When you have a 53-man roster and only 22 starters, there are 31 players on the roster that have varying levels on contribution to an NFL team. Some are guys who are just happy to have made a roster. Some are promising youngsters that a franchise hopes will be part of their building process to a championship somewhere down the line. Still others are aging veterans that have a small window of playing opportunity remaining.
Then you have John Sullivan. A rookie center from Notre Dame that many scouts rated as the top center in the Class of 2008, Sullivan is in something of a no-man's land in his first year. He's playing behind a Pro Bowl center in Matt Birk and, depending on what the team decides to do with Birk in the final year of his contract, Sullivan will either be asked to step in as a starter next year or continue to be groomed as an eventual replacement.
For his part, Sullivan is biding his time and waiting for the call to step into the starting lineup.
"When you come to a team that has one of the best centers in the league, if not the best center in Matt Birk, you don't come in expecting to start right away," Sullivan said. "I understood that when I came to the Vikings. Right now, I just prepare myself in case I'm needed in a game, and there's nothing better than watching and learning from someone like Matt because he is a textbook NFL center and does just about everything at a top level."
Sullivan's journey to the NFL was a strange odyssey that saw the highest of highs and the lowest of lows. As a junior, he was the anchor of an offensive line that featured first-round QB Brady Quinn and wide receiving magician Jeff Samardzija. The Fighting Irish were among the top teams in the country and, while scouts were eyeing Quinn as a potential future franchise quarterback, they couldn't help but notice the man who was snapping him the ball.
He knew that when Quinn and Samardzija left, Notre Dame was going to struggle. At times, he considered entering the draft as a junior, because he knew his stock would be higher than it might be if he remained at South Bend, and the result couldn't have been worse. The Fighting Irish had a record of 3-9 – the worst performance in 35 years. Sullivan was flanked by a pair of freshman guards and struggled throughout the season.
"There were times I thought that I should have entered the draft after my junior year," Sullivan said. "But I wanted to complete my four years and felt I owed it to Coach (Charlie) Weis. It was a tough season for all us, but it was a learning experience that in the long run I think will make me a better player. It's a lot more fun to play on a winning team, but you learn a lot more about yourself going through adversity. None of us ever gave up or got down on ourselves and I think it made all of us stronger mentally to go though some of the things we did."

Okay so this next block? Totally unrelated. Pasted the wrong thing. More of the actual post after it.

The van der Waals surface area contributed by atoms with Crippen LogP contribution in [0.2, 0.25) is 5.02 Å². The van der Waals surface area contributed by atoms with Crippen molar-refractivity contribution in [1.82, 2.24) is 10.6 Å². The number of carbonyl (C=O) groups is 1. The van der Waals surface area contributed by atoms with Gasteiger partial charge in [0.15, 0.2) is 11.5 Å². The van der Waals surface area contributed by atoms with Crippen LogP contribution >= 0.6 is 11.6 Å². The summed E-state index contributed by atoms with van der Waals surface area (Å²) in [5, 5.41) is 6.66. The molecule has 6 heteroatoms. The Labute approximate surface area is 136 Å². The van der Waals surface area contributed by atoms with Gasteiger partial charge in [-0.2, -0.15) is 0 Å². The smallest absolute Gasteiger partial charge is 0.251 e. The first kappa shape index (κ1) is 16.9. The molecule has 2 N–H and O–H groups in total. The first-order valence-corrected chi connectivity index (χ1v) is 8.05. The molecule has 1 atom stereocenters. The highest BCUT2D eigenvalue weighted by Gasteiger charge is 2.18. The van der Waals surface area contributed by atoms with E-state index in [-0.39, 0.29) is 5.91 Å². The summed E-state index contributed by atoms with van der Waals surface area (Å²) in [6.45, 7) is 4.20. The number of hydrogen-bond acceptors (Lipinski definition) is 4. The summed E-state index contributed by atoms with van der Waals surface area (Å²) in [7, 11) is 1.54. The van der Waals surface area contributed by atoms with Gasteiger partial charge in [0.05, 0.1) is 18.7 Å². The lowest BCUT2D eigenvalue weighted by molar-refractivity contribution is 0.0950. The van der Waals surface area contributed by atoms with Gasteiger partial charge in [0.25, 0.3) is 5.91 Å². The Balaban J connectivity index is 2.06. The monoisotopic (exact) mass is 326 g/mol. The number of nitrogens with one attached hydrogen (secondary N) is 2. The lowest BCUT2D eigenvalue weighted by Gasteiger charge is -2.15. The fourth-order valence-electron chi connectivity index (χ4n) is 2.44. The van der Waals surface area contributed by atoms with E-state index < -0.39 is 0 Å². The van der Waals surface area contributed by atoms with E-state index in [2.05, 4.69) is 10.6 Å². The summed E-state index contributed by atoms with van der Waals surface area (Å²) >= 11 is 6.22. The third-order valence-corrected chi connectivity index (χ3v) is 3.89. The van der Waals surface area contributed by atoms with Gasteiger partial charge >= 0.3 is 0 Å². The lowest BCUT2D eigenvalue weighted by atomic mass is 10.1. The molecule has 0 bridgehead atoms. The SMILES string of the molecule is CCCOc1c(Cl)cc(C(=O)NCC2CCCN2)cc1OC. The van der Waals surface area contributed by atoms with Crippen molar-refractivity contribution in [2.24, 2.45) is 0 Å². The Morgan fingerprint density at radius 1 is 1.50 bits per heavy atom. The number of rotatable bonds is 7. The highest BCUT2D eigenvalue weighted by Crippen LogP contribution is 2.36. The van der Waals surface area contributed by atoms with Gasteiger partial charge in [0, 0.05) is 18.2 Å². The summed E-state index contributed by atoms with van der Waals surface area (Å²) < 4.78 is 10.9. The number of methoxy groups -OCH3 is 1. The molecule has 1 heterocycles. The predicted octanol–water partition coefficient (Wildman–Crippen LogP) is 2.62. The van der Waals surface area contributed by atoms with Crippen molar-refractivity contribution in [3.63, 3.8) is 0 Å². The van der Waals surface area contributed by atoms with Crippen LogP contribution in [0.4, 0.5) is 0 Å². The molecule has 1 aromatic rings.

Sullivan said he was a bit surprised that he lasted all the way into the sixth round, but when his name was finally called, he was happy it was the Vikings.
"It would be hard to pick a better team to come to," Sullivan said. "They have Matt Birk, Steve Hutchinson and Bryant McKinnie. Those are all guys who are at the top of their game and there's a lot to learn from them."
Birk shared that sentiment. A sixth-round pick himself 10 years earlier, Birk knows what it is like to be in Sullivan's shoes – waiting for his chance behind a Pro Bowl type player. At the time he became a starter, it was an unpopular decision among fans. But Birk quickly won them over – which the Vikings hope will be the same case with Sullivan if Birk is allowed to leave via free agency.
"I went through a lot of the same things he is now," Birk said of his rookie teammate. "You never knew if you were going to make the team and, at the time, we had Jeff Christy, who was one of the best centers in the league. I just kept working and learning and, when my chance came in 2000, I was ready for it."
With Birk's status up in the air – he is in the final year of his contract and, to date, there have no substantive talks between the team and Birk's agent about a contract extension – there is the chance that when the 2008 season is over, the Vikings will let Birk hit the free-agent market. As is usually the case, when a Pro Bowl-type player hits free agency, much less an offensive lineman, teams will get in bidding wars for astronomical contract amounts. If that happens, it is unlikely the Vikings will get involved. So, Sullivan is watching and waiting. If Birk signs an extension later in the year, it will give Sullivan more opportunity to learn behind one of the best in the game. If Birk goes, he will likely be vaulted in the starting lineup.
There is no telling at this time which of those two scenarios will play out, but Sullivan said he isn't worrying about it either way.
"What is going to happen is going to happen," Sullivan said. "I can't control it and have been taught not to worry about things that are out of your control. I prepare every week like I'm going to be playing, so when that chance comes, I am ready to go and do my part to help the team. If that means being a starter, so be it. If it means being a backup, I'm willing to handle that too. I'm living my dream of playing in the NFL and, when the coach tells me to go in, I'll be ready."
Whether that comes sooner or later will depend on the Vikings front office. When Christy was allowed to leave to Tampa Bay, Birk was a relative unknown who stepped in and helped the Vikings to division title on a team that advanced to the NFC Championship Game. Sullivan may have even bigger shoes to fill if Birk leaves, but don't be stunned if he produces similar results if given the chance.
"My day will come eventually," Sullivan said with a smile. "When it does, I'll be ready to show that the Vikings made a good decision by drafting me."
Sullivan biding time behind Birk
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